Biden is the oldest president that we’ve ever had in the White House. He just celebrated his 79th birthday, which means that he doesn’t really have anything in common with the younger generation.
A recent poll from Harvard Youth showed that he doesn’t have a great approval rating for the “under 30” voters. But, why would he? That would be like people saying that their grandfather (or even great grandfather) is their bestie.
It’s not exactly as if Biden is some amazing speaker or inspirational guy, either. He stutters, he mutters, and he forgets where he is. He’s the drooling uncle that wanders off at holiday parties that the family tries to hide whenever possible.
The younger voters thought they wanted a Democrat over Trump. And, since Biden was the only one left standing (or at least stumbling) after the presidential primaries, their choices were made. It’s likely the only reason that he won three-in-five voters under the age of 30 according to the poll.
However, that same poll now shows that there is some trouble. The approval rating has slipped considerably. Biden is at below 50 percent for the youngest segment. For Americans between the ages of 18 and 29, Biden only has a 46 percent approval rating.
Back in March, Biden had a 59 percent approval rating within the same age demographic.
Unfortunately, a lot has happened in the past six months that have led to the 13 percent drop – and none of it is good.
He has ignored the border, allowing countless illegal immigrants to fill the country.
He allowed Afghanistan to fall to the Taliban.
He has mandated that people get a vaccine or risk losing their job.
Many of these issues directly impact the 18 to 29 crowd because they’re the ones out and about. They’re the ones looking for work. And they’re the ones who are entering the military.
Although young voters were partially responsible for getting Biden into office, they may not be responsible for helping fellow Democrats to stay in office. In fact, they may help with the GOP flip that so many are crossing their fingers for.
According to John Della Volpe, the Harvard Kennedy School Institute of Politics’ polling director, young Americans won’t be unplugging from politics. “I see them continuing to be engaged politically.” At least one-third have said that they plan to vote next November. This is similar to the numbers that showed up on polls in spring 2018, right before the Democratic midterms took place.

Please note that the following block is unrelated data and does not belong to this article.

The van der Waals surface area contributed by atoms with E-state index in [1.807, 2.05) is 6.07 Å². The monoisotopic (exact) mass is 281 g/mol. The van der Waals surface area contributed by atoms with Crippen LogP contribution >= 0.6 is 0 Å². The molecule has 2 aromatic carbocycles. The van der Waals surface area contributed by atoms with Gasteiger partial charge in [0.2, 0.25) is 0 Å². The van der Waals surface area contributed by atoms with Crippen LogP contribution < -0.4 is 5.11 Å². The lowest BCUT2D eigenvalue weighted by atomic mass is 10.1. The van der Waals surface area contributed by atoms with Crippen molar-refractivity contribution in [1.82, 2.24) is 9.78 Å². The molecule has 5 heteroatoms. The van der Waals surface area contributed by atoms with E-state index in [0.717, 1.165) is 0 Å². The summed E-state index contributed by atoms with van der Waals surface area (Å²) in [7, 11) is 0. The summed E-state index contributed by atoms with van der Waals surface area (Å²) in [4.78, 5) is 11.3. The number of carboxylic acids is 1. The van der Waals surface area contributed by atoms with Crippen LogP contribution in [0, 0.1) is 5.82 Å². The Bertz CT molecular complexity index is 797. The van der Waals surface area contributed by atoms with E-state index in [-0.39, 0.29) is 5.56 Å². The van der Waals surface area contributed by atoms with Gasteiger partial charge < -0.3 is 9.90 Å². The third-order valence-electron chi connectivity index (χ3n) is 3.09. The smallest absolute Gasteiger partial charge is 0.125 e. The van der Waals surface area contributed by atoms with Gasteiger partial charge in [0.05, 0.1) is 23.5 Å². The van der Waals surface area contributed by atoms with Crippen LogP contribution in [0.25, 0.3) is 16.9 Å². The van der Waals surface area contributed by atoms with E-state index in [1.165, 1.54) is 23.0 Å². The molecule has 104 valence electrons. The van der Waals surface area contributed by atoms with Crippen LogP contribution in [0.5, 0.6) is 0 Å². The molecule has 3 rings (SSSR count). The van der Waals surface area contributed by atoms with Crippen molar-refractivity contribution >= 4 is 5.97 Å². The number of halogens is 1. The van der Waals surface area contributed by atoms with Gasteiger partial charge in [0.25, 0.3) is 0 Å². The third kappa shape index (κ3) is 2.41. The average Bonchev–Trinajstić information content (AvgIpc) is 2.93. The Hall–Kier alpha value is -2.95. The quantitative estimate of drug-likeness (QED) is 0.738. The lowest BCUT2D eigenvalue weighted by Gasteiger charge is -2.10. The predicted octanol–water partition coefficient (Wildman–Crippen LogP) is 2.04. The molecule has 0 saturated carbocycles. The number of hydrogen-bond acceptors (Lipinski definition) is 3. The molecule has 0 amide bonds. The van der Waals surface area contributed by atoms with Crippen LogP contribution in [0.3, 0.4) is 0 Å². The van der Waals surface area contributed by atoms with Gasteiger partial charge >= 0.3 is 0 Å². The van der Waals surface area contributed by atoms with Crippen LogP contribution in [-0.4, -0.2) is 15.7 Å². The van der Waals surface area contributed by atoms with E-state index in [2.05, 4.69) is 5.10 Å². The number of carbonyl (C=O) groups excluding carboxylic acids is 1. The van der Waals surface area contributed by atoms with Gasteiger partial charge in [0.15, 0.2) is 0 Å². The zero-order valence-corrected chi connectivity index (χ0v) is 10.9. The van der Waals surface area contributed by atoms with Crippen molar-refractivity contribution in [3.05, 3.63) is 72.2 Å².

The Harvard Youth Poll is considered to be one of the more rigorous measurements of the younger Americans’ political opinions.
In a POLITICO/Morning Consult poll that was conducted at the end of last month, voters under the age of 35 had a 50 percent approval rating. A Fox News poll conducted just a week earlier showed the approval rating at 44 percent.
Clearly, the polls are designed to simply provide a snapshot of what’s going on. The only thing we can be clear on is that the younger Americans are losing faith in Biden. They thought he was doing a great job after being in office for two months. Now that they’ve seen him in action for a bit, they’re seeing that he’s not actually doing anything to help the country.
There are so many questions that are looming based on the polls.
If the approval rating continues to drop, how much longer can Americans reasonably keep Biden in office without looking to impeach him?
How poorly does Biden have to do before young voters lose all faith in Democrats as leaders?
Let’s hope that the GOP can get a win…and with the help of some of these younger Americans. After all, if Biden can’t get the job done, we might as well vote in some people who can.